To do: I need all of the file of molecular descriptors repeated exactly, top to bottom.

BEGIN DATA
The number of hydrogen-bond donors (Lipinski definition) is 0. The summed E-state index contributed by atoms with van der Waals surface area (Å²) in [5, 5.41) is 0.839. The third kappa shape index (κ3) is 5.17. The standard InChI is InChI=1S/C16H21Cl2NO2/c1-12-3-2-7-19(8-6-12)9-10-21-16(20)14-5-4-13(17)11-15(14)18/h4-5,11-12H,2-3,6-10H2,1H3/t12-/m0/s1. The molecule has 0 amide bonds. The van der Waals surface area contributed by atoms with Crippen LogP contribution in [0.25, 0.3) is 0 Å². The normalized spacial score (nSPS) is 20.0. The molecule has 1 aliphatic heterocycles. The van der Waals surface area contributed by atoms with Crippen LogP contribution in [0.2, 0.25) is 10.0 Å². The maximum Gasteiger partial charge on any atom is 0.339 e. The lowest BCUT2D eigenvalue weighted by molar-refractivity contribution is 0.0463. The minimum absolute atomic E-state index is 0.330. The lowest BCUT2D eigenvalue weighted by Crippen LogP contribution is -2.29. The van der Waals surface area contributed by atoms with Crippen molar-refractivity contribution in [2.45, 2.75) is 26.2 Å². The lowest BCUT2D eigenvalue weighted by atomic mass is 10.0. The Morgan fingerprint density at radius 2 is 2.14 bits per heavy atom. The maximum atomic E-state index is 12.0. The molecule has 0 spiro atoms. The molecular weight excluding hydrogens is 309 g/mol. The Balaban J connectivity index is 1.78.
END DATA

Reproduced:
The number of hydrogen-bond donors (Lipinski definition) is 0. The summed E-state index contributed by atoms with van der Waals surface area (Å²) in [5, 5.41) is 0.839. The third kappa shape index (κ3) is 5.17. The standard InChI is InChI=1S/C16H21Cl2NO2/c1-12-3-2-7-19(8-6-12)9-10-21-16(20)14-5-4-13(17)11-15(14)18/h4-5,11-12H,2-3,6-10H2,1H3/t12-/m0/s1. The molecule has 0 amide bonds. The van der Waals surface area contributed by atoms with Crippen LogP contribution in [0.25, 0.3) is 0 Å². The normalized spacial score (nSPS) is 20.0. The molecule has 1 aliphatic heterocycles. The van der Waals surface area contributed by atoms with Crippen LogP contribution in [0.2, 0.25) is 10.0 Å². The maximum Gasteiger partial charge on any atom is 0.339 e. The lowest BCUT2D eigenvalue weighted by molar-refractivity contribution is 0.0463. The minimum absolute atomic E-state index is 0.330. The lowest BCUT2D eigenvalue weighted by Crippen LogP contribution is -2.29. The van der Waals surface area contributed by atoms with Crippen molar-refractivity contribution in [2.45, 2.75) is 26.2 Å². The lowest BCUT2D eigenvalue weighted by atomic mass is 10.0. The Morgan fingerprint density at radius 2 is 2.14 bits per heavy atom. The maximum atomic E-state index is 12.0. The molecule has 0 spiro atoms. The molecular weight excluding hydrogens is 309 g/mol. The Balaban J connectivity index is 1.78.